Overseen by NHS Digital, the National Diabetes Audit is used to assess the efficacy of diabetes care in England, Wales and the Isle of Man. The full report for 2016/17 was published on 14th March 2018.

The audit analyses information provided by 95.3 percent of primary care providers, and specifically looks to answer five key questions:

  1. Are all patients recorded on a practice diabetes register?
  2. What percentage of patients received the key processes of diabetes care as outlined by NICE?
  3. What percentage of patients achieved targets for glucose control, blood pressure and blood cholesterol?
  4. What percentage of patients are offered and attend a structured education course?
  5. What are the rates of acute and long term complications (disease outcomes) for diabetes patients?

Diabetes is on the rise

Since 1996, 2.1 million people have received a diabetes diagnosis, taking the number of people living with the condition to approximately 3.5 million.

So, why are diabetes rates increasing? And why is it a problem?

Dr Bob Young, clinical lead for the National Diabetes Audit, spoke to The Diabetes Times about the most recent audit, ‘the problem is in our overfed and sedentary society’ he explained, ‘we’re pushing down the age of diagnosis of type 2 diabetes. So people who are going to get type 2 diabetes, will probably get it, but what this data shows is if you get type 2 diabetes in your sixties, the health impact is much less than if you get it when you’re younger[...]’

The NDA findings

The audit highlights several important points about the different groups of people living with various types of diabetes. People in two groups in particular - young people and those also diagnosed with a severe mental illness (SMI) - were found to be less likely to be accessing the level of care set out by NICE guidelines.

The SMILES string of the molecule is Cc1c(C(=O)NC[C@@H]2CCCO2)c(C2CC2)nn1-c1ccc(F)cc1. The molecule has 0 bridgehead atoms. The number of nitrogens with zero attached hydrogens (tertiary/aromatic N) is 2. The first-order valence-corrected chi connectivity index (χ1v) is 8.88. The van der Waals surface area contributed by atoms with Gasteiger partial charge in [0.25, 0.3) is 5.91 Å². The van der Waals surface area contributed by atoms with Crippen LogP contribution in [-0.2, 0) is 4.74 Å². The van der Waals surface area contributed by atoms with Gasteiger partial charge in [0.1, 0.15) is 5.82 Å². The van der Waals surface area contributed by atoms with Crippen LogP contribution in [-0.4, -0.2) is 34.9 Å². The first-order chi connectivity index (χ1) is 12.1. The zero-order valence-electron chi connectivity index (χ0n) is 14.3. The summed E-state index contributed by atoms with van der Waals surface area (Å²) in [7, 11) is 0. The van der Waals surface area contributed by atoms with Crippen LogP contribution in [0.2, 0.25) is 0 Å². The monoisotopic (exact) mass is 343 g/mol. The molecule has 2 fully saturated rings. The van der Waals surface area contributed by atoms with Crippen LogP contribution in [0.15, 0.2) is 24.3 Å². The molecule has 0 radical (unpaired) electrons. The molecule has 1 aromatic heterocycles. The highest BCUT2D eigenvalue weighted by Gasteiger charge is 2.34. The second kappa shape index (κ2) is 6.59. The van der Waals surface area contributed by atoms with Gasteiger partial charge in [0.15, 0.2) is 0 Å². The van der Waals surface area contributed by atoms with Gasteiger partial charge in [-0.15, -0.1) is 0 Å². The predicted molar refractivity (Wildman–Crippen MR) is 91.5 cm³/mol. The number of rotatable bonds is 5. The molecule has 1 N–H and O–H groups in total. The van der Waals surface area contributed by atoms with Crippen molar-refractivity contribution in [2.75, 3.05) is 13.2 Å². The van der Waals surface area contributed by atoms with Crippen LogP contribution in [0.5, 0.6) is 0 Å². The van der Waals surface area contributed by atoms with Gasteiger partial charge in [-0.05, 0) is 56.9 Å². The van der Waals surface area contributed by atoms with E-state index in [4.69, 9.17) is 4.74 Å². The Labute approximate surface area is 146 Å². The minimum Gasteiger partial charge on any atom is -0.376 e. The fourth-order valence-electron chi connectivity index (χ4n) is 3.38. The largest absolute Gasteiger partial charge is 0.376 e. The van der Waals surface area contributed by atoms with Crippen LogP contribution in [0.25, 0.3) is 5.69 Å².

The NDA reports:

  • People of working age and younger are almost half as likely to achieve treatment targets as their older counterparts.
  • Young people less frequently complete care processes and are most likely to face negative outcomes than those diagnosed later in life.
  • Those diagnosed with type 2 diabetes are twice as likely to also be diagnosed with a severe mental illness (SMI) than those with type 1 diabetes or the general population.
  • Those living with diabetes and SMI are also more likely to experience higher levels of social deprivation, and are also more likely to be from ethnic minorities.

Why is the NDA important?

The NDA supplies primary care providers with comparable information which can drive measurable improvements to the services currently being offered; generating key recommendations for care providers

These recommendations recognise the need for improvements in engagement with young people. The report suggests that GP practices and specialist services, ‘seek new approaches to improving management for those overall doing worst,’ in particular with ‘people of working age and younger.’

However, the key recommendations do not mention specific actionable factors for those living with SMI or from an ethnic minority background.

You can read the full report here.